•Audio Commentary with Director Nelson Shin, story consultant Flint Dille and star Susan Blu
• Featurettes
• Animated Storyboards
• Trailers and TV Spots

For the ultimate fans and collectors, The TRANSFORMERS THE MOVIE Limited Edition, 30th Anniversary Steelbook comes with highly collectible Steelbook packaging, 2 Blu-ray set of the newly remastered movie (Both aspect ratios), immersive bonus content including brand-new featurettes, plus many more. This is a must-own collection to every fan's library!        



Tezuka's 101 Dalmatians

Andrew Osmond unearths a little-known cross-over
It’s a Japanese translation by Minoru Kume of the classic British children’s book, The Hundred and One Dalmatians by Dodie Smith, with about seventy Tezuka illustrations in his characteristically cartoony style.

The Weird World of Rotoscoping

Andrew Osmond on the history of animation’s corner-cutting secret
Rotoscoping and its descendants are an important part of American cinema, and recognised today. Many film fans know, for example, that Gollum, Peter Jackson’s King Kong and the rebel anthropoid Cornelius in the Planet of the Apes reboot are all based on physical performances by one actor, Andy Serkis. Again, it’s common knowledge that the Na’vi aliens in Avatar were human actors ‘made over’ by computer – the digital equivalent of those guys wearing prosthetic foreheads and noses in the older Star Trek series.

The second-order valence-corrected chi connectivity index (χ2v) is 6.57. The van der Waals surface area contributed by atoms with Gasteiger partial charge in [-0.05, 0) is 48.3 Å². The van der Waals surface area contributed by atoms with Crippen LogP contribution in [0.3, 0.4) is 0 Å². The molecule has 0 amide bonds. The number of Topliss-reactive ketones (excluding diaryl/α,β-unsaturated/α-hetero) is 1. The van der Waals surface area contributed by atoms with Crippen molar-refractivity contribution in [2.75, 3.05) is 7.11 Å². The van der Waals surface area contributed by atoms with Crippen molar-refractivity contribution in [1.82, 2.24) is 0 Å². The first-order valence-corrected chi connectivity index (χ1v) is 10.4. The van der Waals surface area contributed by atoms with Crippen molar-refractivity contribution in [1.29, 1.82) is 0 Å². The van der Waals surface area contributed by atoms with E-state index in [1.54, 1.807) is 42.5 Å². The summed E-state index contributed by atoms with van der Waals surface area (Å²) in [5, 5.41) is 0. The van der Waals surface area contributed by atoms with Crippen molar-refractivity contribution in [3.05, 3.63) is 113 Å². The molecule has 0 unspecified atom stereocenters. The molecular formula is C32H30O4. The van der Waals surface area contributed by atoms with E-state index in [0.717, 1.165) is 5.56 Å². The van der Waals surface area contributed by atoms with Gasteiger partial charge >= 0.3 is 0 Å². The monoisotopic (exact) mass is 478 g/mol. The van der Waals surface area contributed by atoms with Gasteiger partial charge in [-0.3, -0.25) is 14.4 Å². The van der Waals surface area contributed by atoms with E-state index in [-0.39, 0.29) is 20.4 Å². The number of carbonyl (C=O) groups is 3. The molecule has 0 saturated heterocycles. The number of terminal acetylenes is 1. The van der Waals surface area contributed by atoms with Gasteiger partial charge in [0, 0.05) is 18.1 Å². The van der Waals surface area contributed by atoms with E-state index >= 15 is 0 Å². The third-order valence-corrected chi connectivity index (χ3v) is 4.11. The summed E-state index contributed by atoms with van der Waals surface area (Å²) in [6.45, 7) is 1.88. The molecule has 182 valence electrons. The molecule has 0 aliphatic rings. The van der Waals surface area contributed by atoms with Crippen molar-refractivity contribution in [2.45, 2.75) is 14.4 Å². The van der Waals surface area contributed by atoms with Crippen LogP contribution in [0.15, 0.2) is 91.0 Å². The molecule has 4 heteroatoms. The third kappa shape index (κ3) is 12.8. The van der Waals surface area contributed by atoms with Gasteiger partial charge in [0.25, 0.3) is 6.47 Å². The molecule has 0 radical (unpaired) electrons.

Robotics Notes

Andrew Osmond tries to build his own robot…
Robotics;Notes could be called You Can Build Your Own Giant Robot! It’s about geeks engaged in a preposterous project; building the mecha they’ve seen in anime for real. The show’s aimed at viewers who might think they really could. After all, they’d probably heard of otaku who have built oversized robots for real.
Fray pays a visit to a Japanese canned food restaurant.
Jordan and Fraser pick their favourite new shows from the summer anime season, what are yours?

By the Will of Genghis Khan

“Not long ago, Genghis Khan evoked only unpleasant memories..." Er...
Andrei Borisov’s epic film By the Will of Genghis Khan presents the historical figure Temujin not as the terrifying bogeyman of European lore, but as he is remembered across much of the East, as a just ruler, a lawgiver, and a man of honour.
Sushi Noms sent us an AmaiBox GIGA which definitely lived up to its name… The choice was pretty overwhelming!